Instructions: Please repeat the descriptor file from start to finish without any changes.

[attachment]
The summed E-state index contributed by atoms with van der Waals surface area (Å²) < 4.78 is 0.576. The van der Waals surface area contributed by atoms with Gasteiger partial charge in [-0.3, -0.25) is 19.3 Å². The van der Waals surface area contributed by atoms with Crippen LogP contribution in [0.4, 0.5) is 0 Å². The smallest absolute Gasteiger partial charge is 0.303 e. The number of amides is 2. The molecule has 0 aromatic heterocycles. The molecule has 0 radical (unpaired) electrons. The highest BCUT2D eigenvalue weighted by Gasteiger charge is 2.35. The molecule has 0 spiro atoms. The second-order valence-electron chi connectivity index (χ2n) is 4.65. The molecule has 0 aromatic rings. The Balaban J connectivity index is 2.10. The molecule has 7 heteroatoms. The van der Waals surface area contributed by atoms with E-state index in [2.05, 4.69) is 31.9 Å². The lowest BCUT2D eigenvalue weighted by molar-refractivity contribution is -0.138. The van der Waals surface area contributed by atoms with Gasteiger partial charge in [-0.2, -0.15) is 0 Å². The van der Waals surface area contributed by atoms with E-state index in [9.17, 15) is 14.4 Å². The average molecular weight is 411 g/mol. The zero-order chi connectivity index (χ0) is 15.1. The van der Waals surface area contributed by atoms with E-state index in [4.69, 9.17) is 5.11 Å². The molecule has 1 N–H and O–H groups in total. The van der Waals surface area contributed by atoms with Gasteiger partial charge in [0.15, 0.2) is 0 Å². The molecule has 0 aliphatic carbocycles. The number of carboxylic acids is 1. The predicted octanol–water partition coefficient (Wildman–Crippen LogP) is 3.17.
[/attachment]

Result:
The summed E-state index contributed by atoms with van der Waals surface area (Å²) < 4.78 is 0.576. The van der Waals surface area contributed by atoms with Gasteiger partial charge in [-0.3, -0.25) is 19.3 Å². The van der Waals surface area contributed by atoms with Crippen LogP contribution in [0.4, 0.5) is 0 Å². The smallest absolute Gasteiger partial charge is 0.303 e. The number of amides is 2. The molecule has 0 aromatic heterocycles. The molecule has 0 radical (unpaired) electrons. The highest BCUT2D eigenvalue weighted by Gasteiger charge is 2.35. The molecule has 0 spiro atoms. The second-order valence-electron chi connectivity index (χ2n) is 4.65. The molecule has 0 aromatic rings. The Balaban J connectivity index is 2.10. The molecule has 7 heteroatoms. The van der Waals surface area contributed by atoms with E-state index in [2.05, 4.69) is 31.9 Å². The lowest BCUT2D eigenvalue weighted by molar-refractivity contribution is -0.138. The van der Waals surface area contributed by atoms with Gasteiger partial charge in [-0.2, -0.15) is 0 Å². The van der Waals surface area contributed by atoms with E-state index in [9.17, 15) is 14.4 Å². The average molecular weight is 411 g/mol. The zero-order chi connectivity index (χ0) is 15.1. The van der Waals surface area contributed by atoms with E-state index in [4.69, 9.17) is 5.11 Å². The molecule has 1 N–H and O–H groups in total. The van der Waals surface area contributed by atoms with Gasteiger partial charge in [0.15, 0.2) is 0 Å². The molecule has 0 aliphatic carbocycles. The number of carboxylic acids is 1. The predicted octanol–water partition coefficient (Wildman–Crippen LogP) is 3.17.